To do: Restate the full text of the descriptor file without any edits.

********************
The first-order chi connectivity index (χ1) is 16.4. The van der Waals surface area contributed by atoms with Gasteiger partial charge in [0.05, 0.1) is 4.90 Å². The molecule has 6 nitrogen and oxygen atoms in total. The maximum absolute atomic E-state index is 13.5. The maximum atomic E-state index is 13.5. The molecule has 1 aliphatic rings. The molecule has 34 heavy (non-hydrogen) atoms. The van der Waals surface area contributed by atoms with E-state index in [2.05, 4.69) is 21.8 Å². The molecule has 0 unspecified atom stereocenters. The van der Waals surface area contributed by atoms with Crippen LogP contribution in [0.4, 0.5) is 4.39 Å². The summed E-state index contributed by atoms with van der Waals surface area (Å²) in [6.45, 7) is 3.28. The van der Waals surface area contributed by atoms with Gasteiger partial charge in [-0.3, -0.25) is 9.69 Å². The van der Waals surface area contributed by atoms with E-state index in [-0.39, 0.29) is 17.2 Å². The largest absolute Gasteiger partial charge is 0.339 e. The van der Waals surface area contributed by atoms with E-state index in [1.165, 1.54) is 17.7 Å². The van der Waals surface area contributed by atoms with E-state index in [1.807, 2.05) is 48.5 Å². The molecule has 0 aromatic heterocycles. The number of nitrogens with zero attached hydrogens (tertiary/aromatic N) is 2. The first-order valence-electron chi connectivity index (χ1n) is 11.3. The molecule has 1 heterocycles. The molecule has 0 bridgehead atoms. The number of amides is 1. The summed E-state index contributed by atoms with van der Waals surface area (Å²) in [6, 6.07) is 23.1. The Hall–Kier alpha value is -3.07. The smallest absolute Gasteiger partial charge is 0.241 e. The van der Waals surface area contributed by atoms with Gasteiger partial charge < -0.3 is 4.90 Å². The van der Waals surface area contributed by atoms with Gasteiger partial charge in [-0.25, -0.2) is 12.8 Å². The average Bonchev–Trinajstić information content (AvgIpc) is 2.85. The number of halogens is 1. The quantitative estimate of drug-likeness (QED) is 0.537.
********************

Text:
The first-order chi connectivity index (χ1) is 16.4. The van der Waals surface area contributed by atoms with Gasteiger partial charge in [0.05, 0.1) is 4.90 Å². The molecule has 6 nitrogen and oxygen atoms in total. The maximum absolute atomic E-state index is 13.5. The maximum atomic E-state index is 13.5. The molecule has 1 aliphatic rings. The molecule has 34 heavy (non-hydrogen) atoms. The van der Waals surface area contributed by atoms with E-state index in [2.05, 4.69) is 21.8 Å². The molecule has 0 unspecified atom stereocenters. The van der Waals surface area contributed by atoms with Crippen LogP contribution in [0.4, 0.5) is 4.39 Å². The summed E-state index contributed by atoms with van der Waals surface area (Å²) in [6.45, 7) is 3.28. The van der Waals surface area contributed by atoms with Gasteiger partial charge in [-0.3, -0.25) is 9.69 Å². The van der Waals surface area contributed by atoms with E-state index in [-0.39, 0.29) is 17.2 Å². The largest absolute Gasteiger partial charge is 0.339 e. The van der Waals surface area contributed by atoms with E-state index in [1.165, 1.54) is 17.7 Å². The van der Waals surface area contributed by atoms with E-state index in [1.807, 2.05) is 48.5 Å². The molecule has 0 aromatic heterocycles. The number of nitrogens with zero attached hydrogens (tertiary/aromatic N) is 2. The first-order valence-electron chi connectivity index (χ1n) is 11.3. The molecule has 1 heterocycles. The molecule has 0 bridgehead atoms. The number of amides is 1. The summed E-state index contributed by atoms with van der Waals surface area (Å²) in [6, 6.07) is 23.1. The Hall–Kier alpha value is -3.07. The smallest absolute Gasteiger partial charge is 0.241 e. The van der Waals surface area contributed by atoms with Gasteiger partial charge < -0.3 is 4.90 Å². The van der Waals surface area contributed by atoms with Gasteiger partial charge in [-0.25, -0.2) is 12.8 Å². The average Bonchev–Trinajstić information content (AvgIpc) is 2.85. The number of halogens is 1. The quantitative estimate of drug-likeness (QED) is 0.537.